Inuit Sled Dog International
Copyright ISDI, 1997, 2012, 2016
Preserving the pure Inuit dog
THE INUIT DOG
On this page, I will post extracts of the book The Canadian Inuit Dog: Canada's Heritage, by Geneviève Montcombroux.
There are no known genetic defects among Inuit dogs. Osteoarthritis, which may affect dogs that work hard, must not be confused with hip dysplasia common in other breeds.
The degenerative changes of osteoarthritis in ageing dogs are sufficiently dissimilar to hip dysplasia to say that Inuit dogs are not affected by this condition.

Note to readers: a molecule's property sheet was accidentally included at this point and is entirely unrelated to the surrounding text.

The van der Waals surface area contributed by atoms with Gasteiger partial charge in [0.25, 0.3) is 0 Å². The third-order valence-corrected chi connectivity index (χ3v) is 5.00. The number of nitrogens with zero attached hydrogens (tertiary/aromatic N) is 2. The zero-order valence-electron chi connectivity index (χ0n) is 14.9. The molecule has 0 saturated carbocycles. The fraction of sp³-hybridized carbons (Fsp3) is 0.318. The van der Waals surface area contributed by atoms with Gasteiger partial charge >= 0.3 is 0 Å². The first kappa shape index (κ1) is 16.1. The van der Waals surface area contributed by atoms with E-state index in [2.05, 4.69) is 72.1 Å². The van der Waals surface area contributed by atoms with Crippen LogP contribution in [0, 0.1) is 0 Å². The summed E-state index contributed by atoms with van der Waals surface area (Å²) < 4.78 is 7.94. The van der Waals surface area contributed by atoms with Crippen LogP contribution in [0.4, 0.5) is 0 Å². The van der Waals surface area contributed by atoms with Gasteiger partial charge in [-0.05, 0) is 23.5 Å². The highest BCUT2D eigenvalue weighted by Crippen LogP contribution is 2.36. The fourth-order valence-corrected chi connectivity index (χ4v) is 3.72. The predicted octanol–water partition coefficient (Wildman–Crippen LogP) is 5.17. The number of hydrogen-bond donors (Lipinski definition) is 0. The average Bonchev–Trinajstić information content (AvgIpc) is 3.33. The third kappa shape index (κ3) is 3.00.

Osteoarthritis has been extensively studied among the dogs formerly in Antarctica. It is mostly due to trauma to the joints. The joints become inflamed due to cartilage breakdown. It appears at around five or six years of age, which is the dog's middle age, a time when normal aging begins a process of deterioration.
The trauma can be an accident from which the young dog recovers, or small but repetitive actions. One of the causes can be an ill-fitting harness.
A dog who, although worked hard but never suffered an accident or any kind of trauma, can sail through to old age without a limp.
Gradual and careful training of the pups will go a long way to prevent osteoarthritis.
Toadhall trail, snow tunnel?
Piqatik, photo Allen Gordon
Future team, photo Allen Gordon
Pingo, a magnificent specimen of Inuit dog. Photo Allen Gordon